Among population risk groups within the model, most transmissions were from MSM because of the high proportion of persons with HIV infection who are MSM, the higher risk of transmission associated with anal sex, and high HIV infection prevalence among MSM. The highest transmission rate was among persons aged 13–24 years, and the highest number of transmissions were from persons aged ≥55 years, because of the larger number of persons living with HIV infection in this age group.
The findings in this report are subject to at least five limitations. First, PATH 2.0 required data on the sexual and injection behaviors of persons with HIV infection, and such data were limited (e.g., available data often were not stratified by age and disease stage) and mostly based on self-report. Second, although CDC assumed no injection drug use transmissions from persons who were virally suppressed, no data exist on the efficacy of viral suppression in reducing HIV transmission from injection drug use. Third, the model does not account for differences in prevalences of awareness of HIV infection and viral suppression by age. Thus, transmission rate estimates among younger persons might be underestimated, because data show a higher percentage of persons with HIV infection who were unaware of their infection (8) and a lower percentage with viral suppression among the younger age groups (7). Fourth, the model included 23,000 persons to represent the 1.1 million persons with HIV infection in the United States, and, for computational feasibility, the results obtained were scaled up to match current incidence. However, results were similar when a larger number of persons were input into the model. Finally, the model conservatively restricted reductions in transmission attributable to reduced viral load to those who achieved viral suppression. Some data indicate that, in general, persons with lower viral loads have a lower risk of transmission, even in the absence of viral suppression. However, data to determine viral loads over time for persons out of care or with undiagnosed HIV infection do not exist.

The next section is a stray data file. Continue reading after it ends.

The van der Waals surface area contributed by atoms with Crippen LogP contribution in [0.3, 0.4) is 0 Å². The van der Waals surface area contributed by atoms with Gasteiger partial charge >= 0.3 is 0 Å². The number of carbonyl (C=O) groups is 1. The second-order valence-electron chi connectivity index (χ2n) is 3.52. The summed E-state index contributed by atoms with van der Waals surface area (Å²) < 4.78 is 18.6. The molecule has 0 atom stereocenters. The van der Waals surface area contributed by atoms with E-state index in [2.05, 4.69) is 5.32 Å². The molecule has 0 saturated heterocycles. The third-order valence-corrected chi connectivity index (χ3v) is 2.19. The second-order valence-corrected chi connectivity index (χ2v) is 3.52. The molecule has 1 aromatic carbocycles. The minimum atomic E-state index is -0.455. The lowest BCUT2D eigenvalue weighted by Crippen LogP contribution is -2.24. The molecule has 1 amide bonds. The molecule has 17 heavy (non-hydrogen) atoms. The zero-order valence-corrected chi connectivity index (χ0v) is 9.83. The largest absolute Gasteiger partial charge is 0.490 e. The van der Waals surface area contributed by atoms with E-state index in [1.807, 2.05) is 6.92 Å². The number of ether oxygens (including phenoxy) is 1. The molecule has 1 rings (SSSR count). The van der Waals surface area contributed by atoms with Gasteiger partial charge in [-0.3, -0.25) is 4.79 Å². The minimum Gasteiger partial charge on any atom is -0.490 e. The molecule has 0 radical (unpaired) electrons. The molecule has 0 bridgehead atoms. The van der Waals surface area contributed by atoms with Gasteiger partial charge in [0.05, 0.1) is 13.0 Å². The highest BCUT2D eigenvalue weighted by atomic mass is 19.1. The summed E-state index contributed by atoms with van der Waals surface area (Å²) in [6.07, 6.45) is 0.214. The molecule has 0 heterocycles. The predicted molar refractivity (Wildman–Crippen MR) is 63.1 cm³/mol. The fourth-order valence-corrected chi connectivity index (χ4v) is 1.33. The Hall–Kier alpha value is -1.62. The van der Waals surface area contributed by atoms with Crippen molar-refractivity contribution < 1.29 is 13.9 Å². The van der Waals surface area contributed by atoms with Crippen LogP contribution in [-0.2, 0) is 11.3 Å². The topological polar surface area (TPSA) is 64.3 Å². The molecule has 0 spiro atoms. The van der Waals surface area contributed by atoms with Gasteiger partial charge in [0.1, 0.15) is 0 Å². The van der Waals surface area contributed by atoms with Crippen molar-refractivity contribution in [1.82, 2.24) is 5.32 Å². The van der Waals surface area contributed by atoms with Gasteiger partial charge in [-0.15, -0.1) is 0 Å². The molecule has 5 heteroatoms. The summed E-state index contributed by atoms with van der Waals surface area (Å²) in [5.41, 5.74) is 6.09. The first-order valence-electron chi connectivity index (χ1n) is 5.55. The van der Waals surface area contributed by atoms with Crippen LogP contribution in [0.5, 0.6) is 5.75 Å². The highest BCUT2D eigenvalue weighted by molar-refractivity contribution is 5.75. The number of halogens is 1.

Although the prevalence of viral suppression among persons with HIV infection has been increasing, and the number of new infections and transmission rates have been decreasing in the United States, faster rates of change are needed to end the HIV epidemic in the United States. To accelerate progress, persons with HIV infection must receive a diagnosis soon after infection, begin treatment rapidly after diagnosis, adhere to treatment, and receive support services that help achieve and sustain viral suppression. Providers should screen patients for HIV infection at least once and test some patients more frequently; rapidly link, engage, or re-engage patients into comprehensive HIV care; and encourage patients to sustain viral suppression for their own health and because of the tremendous prevention benefits. In addition, many persons with HIV infection find it important to know that maintaining viral suppression prevents sexual transmission to partners, and sharing this knowledge more generally might decrease the stigma associated with HIV infection and help engage patients in consistent care.